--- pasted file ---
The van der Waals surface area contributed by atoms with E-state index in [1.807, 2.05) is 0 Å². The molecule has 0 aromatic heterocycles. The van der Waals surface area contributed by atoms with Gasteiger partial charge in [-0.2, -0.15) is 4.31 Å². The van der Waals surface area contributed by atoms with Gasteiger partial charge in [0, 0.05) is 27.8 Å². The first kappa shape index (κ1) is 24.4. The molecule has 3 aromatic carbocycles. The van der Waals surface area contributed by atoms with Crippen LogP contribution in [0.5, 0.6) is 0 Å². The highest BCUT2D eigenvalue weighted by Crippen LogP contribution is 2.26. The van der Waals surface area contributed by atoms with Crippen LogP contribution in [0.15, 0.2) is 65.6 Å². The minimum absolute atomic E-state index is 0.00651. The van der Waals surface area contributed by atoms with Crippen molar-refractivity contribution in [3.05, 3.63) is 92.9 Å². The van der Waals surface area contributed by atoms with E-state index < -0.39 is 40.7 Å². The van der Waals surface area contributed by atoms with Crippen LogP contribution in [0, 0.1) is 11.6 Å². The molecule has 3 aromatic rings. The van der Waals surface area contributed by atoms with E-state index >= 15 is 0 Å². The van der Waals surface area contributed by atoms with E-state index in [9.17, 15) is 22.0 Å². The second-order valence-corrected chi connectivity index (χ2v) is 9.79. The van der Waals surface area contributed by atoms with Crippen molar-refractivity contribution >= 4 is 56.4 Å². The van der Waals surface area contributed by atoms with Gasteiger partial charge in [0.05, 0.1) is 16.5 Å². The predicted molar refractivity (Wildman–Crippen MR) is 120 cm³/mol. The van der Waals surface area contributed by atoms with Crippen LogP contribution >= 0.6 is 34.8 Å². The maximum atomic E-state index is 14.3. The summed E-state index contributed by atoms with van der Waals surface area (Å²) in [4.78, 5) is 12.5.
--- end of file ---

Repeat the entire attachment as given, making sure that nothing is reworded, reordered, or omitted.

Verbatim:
The van der Waals surface area contributed by atoms with E-state index in [1.807, 2.05) is 0 Å². The molecule has 0 aromatic heterocycles. The van der Waals surface area contributed by atoms with Gasteiger partial charge in [-0.2, -0.15) is 4.31 Å². The van der Waals surface area contributed by atoms with Gasteiger partial charge in [0, 0.05) is 27.8 Å². The first kappa shape index (κ1) is 24.4. The molecule has 3 aromatic carbocycles. The van der Waals surface area contributed by atoms with Crippen LogP contribution in [0.5, 0.6) is 0 Å². The highest BCUT2D eigenvalue weighted by Crippen LogP contribution is 2.26. The van der Waals surface area contributed by atoms with Crippen LogP contribution in [0.15, 0.2) is 65.6 Å². The minimum absolute atomic E-state index is 0.00651. The van der Waals surface area contributed by atoms with Crippen molar-refractivity contribution in [3.05, 3.63) is 92.9 Å². The van der Waals surface area contributed by atoms with E-state index < -0.39 is 40.7 Å². The van der Waals surface area contributed by atoms with Crippen LogP contribution in [0, 0.1) is 11.6 Å². The molecule has 3 aromatic rings. The van der Waals surface area contributed by atoms with E-state index >= 15 is 0 Å². The van der Waals surface area contributed by atoms with E-state index in [9.17, 15) is 22.0 Å². The second-order valence-corrected chi connectivity index (χ2v) is 9.79. The van der Waals surface area contributed by atoms with Crippen molar-refractivity contribution >= 4 is 56.4 Å². The van der Waals surface area contributed by atoms with Gasteiger partial charge in [0.05, 0.1) is 16.5 Å². The predicted molar refractivity (Wildman–Crippen MR) is 120 cm³/mol. The van der Waals surface area contributed by atoms with Crippen LogP contribution >= 0.6 is 34.8 Å². The maximum atomic E-state index is 14.3. The summed E-state index contributed by atoms with van der Waals surface area (Å²) in [4.78, 5) is 12.5.